How Petal Huit could perceive and parse the thoughts of other people
Book six of The Sisters Eight reveals that the anxiety-ridden Petal suddenly has a whole new set of worries in the world, because in addition to her own thoughts, she can now hear what’s happening in other people’s heads as well. The ability manifests very similarly to listening, as Petal needs to concentrate to pick out whichever voice she wants to hear, almost like trying to listen to a friend among the chatter of a crowded room. As with almost everything in her life, Petal isn’t happy about this development, even though eavesdropping on the minds of others ends up saving one of her sisters from danger.
Sharing one’s thoughts… sort of
Reading minds has been a fascinating concept for ages, in no small part to humans being social animals that depend on communicating with each other. Our anatomy has even evolved to better enable communication, and some of us can be quite skilled at reading subtle cues to learn more about a person than they intend to reveal. In some cases, these cues and an inclination for communication have been exploited in a series of techniques known as cold, warm and hot readings. A cold reading involves making general statements, like “You know someone named John” to a large crowd, allowing people to identify themselves as being a match for those statements. Hot readings are even more manipulative, where the supposed psychic is secretly given information about a person, then pretends to read their target’s mind by revealing it later. However, these forms of “mind reading” are more about the tricking an audience, and obviously a nervous seven-year-old like Petal would much rather hide under her bed than impress a large crowd.
Matching and mimicking
A form of mind reading that’s actually being explored by science is based around special brain cells that have been dubbed “mirror neurons.” These neurons have been found to activate when performing an action as well as witnessing someone else perform that same action. This neurological “monkey see, monkey do” concept was once thought to be the key to unlocking human learning on a grand scale, although now expectations are a little more refined. These brain cells probably do play a role in social learning, but they’re not the only influence on how we share information and experiences with each other. As far as Petal is concerned, mirror neurons have generally been tied to experiencing activity rather than inner cognition, and so they’re probably not how she’d listen in on the snarky comments her sister Rebecca might be thinking at any given moment.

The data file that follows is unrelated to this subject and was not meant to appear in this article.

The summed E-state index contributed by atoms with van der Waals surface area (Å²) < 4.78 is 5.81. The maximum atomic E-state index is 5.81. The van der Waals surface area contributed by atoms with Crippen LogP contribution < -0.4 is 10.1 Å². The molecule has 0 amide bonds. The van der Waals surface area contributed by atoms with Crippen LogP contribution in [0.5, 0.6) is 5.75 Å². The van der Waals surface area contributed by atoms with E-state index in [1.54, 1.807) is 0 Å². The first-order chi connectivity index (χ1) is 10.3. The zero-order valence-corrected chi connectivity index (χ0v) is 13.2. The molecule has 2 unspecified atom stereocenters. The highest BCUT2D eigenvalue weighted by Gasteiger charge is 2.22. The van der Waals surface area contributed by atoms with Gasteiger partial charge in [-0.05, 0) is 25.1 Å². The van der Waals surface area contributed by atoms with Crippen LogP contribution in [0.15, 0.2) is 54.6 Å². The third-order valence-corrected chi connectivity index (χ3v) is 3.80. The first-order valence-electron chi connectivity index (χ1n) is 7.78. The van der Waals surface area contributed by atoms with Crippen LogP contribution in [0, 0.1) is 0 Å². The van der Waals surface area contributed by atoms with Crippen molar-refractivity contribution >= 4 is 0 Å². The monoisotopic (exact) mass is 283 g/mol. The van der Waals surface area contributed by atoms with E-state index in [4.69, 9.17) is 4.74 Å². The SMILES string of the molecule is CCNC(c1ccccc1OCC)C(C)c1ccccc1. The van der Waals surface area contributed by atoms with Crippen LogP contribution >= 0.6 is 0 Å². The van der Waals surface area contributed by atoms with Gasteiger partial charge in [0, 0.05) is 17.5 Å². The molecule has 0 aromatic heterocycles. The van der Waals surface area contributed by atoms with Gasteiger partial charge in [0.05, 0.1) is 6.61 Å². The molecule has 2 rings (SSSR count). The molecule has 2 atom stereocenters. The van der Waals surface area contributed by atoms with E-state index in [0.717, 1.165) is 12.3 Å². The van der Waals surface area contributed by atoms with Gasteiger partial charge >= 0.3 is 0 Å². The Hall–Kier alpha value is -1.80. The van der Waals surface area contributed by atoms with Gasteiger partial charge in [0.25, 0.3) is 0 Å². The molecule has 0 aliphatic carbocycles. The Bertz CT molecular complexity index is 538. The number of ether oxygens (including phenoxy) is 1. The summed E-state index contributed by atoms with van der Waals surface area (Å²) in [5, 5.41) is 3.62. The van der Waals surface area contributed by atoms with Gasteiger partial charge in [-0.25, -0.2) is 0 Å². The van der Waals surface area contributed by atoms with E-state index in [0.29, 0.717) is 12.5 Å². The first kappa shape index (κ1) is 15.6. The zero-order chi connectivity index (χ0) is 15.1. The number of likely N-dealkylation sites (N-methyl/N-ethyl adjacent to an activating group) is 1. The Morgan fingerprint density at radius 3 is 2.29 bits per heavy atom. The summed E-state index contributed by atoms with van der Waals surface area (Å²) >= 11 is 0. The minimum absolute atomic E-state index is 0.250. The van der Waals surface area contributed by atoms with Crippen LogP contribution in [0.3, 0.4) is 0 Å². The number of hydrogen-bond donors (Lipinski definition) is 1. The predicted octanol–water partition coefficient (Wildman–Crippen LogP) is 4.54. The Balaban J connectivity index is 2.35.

Monitoring minds in real time
This doesn’t mean that reading the inner thoughts of another person is impossible though. It’s just that at this point you probably need some very powerful computers and embedded electrodes to do it. Volunteers’ brain activity was monitored while they looked at images of houses, faces or blank squares, and those patterns were analyzed to predict which type of visual a person was viewing at any given moment. With 400 millisecond exposures to each image, the brain activity was consistent enough that the computer algorithms could correctly identify what someone was seeing almost as fast as they could see it. While each of us might experience the world in our own way, it turns out that how our brains initially process stimuli is universal enough to be recognizable from the outside.
This suggests that Petal’s power is similar to this kind of pattern recognition, only with much better resolution and without the need for electrodes. If she’s able to somehow detect the electrical activity in different parts of another person’s brain, she could hypothetically know what that person is looking at. Other studies have found similar consistency in how our brains remember and sort our vocabularies, and the combination of these two types of activity could then be used to “hear” what someone is thinking. It’s always assumed that Petal hides under beds out of fear, but maybe that’s just a good quiet place to tune into other people’s heads.
Source: New Technique Allows Scientists to Read Minds at Nearly the Speed of Thought by George Dvorsky, Gizmodo